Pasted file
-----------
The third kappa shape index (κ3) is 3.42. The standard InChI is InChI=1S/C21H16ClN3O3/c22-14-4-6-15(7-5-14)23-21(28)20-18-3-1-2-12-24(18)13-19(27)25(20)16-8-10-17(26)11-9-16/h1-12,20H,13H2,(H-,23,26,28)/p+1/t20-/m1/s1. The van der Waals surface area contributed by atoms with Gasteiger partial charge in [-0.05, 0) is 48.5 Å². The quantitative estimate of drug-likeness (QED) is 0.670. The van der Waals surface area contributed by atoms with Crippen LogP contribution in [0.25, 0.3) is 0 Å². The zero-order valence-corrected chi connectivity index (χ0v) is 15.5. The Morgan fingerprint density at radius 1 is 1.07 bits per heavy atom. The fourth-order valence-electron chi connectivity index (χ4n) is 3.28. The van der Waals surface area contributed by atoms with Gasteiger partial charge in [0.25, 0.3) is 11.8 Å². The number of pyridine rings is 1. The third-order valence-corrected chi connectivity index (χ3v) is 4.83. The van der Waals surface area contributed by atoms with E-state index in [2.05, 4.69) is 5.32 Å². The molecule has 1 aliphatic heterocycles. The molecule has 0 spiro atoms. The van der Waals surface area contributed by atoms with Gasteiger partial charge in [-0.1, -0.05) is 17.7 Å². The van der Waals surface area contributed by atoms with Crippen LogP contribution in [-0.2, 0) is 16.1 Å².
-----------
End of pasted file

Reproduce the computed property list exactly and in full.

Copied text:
The third kappa shape index (κ3) is 3.42. The standard InChI is InChI=1S/C21H16ClN3O3/c22-14-4-6-15(7-5-14)23-21(28)20-18-3-1-2-12-24(18)13-19(27)25(20)16-8-10-17(26)11-9-16/h1-12,20H,13H2,(H-,23,26,28)/p+1/t20-/m1/s1. The van der Waals surface area contributed by atoms with Gasteiger partial charge in [-0.05, 0) is 48.5 Å². The quantitative estimate of drug-likeness (QED) is 0.670. The van der Waals surface area contributed by atoms with Crippen LogP contribution in [0.25, 0.3) is 0 Å². The zero-order valence-corrected chi connectivity index (χ0v) is 15.5. The Morgan fingerprint density at radius 1 is 1.07 bits per heavy atom. The fourth-order valence-electron chi connectivity index (χ4n) is 3.28. The van der Waals surface area contributed by atoms with Gasteiger partial charge in [0.25, 0.3) is 11.8 Å². The number of pyridine rings is 1. The third-order valence-corrected chi connectivity index (χ3v) is 4.83. The van der Waals surface area contributed by atoms with E-state index in [2.05, 4.69) is 5.32 Å². The molecule has 1 aliphatic heterocycles. The molecule has 0 spiro atoms. The van der Waals surface area contributed by atoms with Gasteiger partial charge in [-0.1, -0.05) is 17.7 Å². The van der Waals surface area contributed by atoms with Crippen LogP contribution in [-0.2, 0) is 16.1 Å².